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Microsoft shutters Fable developer Lionhead Studios, along with Fable Legends

With little warning, Microsoft has shuttered Fable series creator Lionhead Studios, ceasing development on its latest project, Fable Legends. Microsoft announced the shutdown in a recent blog post by Microsoft Studios Europe’s GM Hanno Lemke, along with news of closing the Denmark-based Press Play Studios, behind Max: The Curse of Brotherhood and Kalimba. According to updates from EurogamerFable Legends‘ closed beta will wrap up on April 13, 2016. Anyone already playing can continue up until that time, but no new people will be accepted. Microsoft will be reaching out via email to people that pre-ordered the game within the next seven days in order to issue refunds. From Microsoft’s statement:

I speak for all of Xbox when I say that despite this news, we remain committed to the development communities in the UK and Europe, and Xbox will continue to support new IP and originality in the games we offer on our platforms, whether they’re AAA blockbusters like Quantum Break from Remedy, adventurous new IPs like Sea of Thieves from Rare, or unique new creations from independent developers like Moon Studios with Ori.

We have nothing but heart-felt thanks for the members of Lionhead and Press Play for their contributions to Xbox and gaming. We are committed to working closely with those affected by today’s news to find them new opportunities at Xbox, or partnering with the broader development community to help place them in jobs elsewhere in the games industry should they desire.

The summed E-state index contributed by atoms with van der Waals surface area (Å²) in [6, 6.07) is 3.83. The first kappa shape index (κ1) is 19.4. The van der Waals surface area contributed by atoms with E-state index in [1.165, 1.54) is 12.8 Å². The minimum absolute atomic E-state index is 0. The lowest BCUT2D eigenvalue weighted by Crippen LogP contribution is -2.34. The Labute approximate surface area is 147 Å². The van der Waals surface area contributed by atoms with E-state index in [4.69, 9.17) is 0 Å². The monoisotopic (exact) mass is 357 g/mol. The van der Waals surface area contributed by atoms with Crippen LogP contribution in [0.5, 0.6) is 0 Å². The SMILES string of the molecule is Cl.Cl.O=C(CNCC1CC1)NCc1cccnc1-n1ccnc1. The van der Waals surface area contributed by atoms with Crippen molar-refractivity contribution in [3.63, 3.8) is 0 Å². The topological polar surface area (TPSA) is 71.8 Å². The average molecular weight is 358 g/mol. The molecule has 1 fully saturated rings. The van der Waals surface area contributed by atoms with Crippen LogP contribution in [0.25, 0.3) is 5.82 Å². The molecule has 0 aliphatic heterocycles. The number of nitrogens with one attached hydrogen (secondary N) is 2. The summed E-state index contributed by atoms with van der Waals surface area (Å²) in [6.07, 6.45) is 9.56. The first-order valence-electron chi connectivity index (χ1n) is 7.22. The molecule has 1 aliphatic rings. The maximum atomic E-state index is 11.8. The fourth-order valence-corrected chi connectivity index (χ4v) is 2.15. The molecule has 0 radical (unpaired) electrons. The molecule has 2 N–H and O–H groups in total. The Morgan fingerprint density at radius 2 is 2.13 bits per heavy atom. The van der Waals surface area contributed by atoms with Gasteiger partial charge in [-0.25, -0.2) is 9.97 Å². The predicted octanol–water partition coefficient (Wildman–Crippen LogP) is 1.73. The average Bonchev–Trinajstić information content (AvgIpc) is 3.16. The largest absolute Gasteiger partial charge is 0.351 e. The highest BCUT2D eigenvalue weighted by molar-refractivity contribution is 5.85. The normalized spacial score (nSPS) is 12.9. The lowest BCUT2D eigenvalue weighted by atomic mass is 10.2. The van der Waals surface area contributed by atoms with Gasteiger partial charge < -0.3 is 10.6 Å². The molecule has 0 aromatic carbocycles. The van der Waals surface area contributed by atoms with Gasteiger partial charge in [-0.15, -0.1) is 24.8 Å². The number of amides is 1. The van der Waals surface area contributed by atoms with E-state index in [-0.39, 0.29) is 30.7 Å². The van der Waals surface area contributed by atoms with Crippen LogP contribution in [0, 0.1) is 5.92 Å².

Related: Microsoft’s plan to unify the Xbox and PC is doomed

Best known for the Fable series of action role-playing games, Lionhead was founded in 1996 by divisive developer Peter Molyneux after EA acquired his previous studio, Bullfrog Productions, which had created PC gaming classics such as Populous, Syndicate, Theme Hospital, and Dungeon Keeper. The studio was based in Guildford, U.K., just south of London. After extensive delays, Lionhead’s first project, Black & White, was released in 2001. An extension of the “God game” genre that Molyneux had pioneered at Bullfrog, Black & White was a unique hybrid of real-time strategy and artificial life simulators, with a dash of fighting games thrown in for good measure. Microsoft Studios acquired Lionhead in 2006 as it was developing Fable II. Molyneux led the studio until leaving in 2012 to found 22Cans for the massive social gaming experiment, Curiosity, and Populous-like, Godus.

Lionhead’s final project, Fable Legends, was announced in 2013 as an asymmetrical, multiplayer role-playing game in which one player would assume the Dungeon Master-like role of the villain who would would place and control the threats faced by the other players’ heroes. It was conceptually similar to the recent D&D PC game Sword Coast Legends and the Fantasy Flight-published board game Descent (or its more recent, Star Wars-themed spin-off, Imperial Assault). Announced in 2013, Fable Legends featured heavily in Microsoft’s recent gaming initiative to unify Windows 10 and Xbox One into a single, fluid platform.

Related: Godus team shrinks, along with chances that backers will get their promised rewards

Copenhagen-based Press Play was founded in 2006 and acquired by Microsoft Studios in 2012, joining the likes of Lionhead, 343 Industries, and Rare. It was best known for puzzle-platformers such as Kalimba and Max: The Curse of Brotherhood. The studio’s current project, Project: Knoxville, however, was a change of pace as a third-person multiplayer action/survival game framed in a dystopian game show, reminiscent of The Hunger Games. Players could work both with and against one another to survive dangerous arenas. Knoxville was selected by fans from three potential next projects for Press Play in a 2015 poll. Leaving no question about the game’s fate, Microsoft’s announcement included plans to “sunset development on Project Knoxville.”

The announcement does not include an exact timetable for the studios closing, but our best wishes go out to all of the talented and hardworking developers who will soon be looking for work.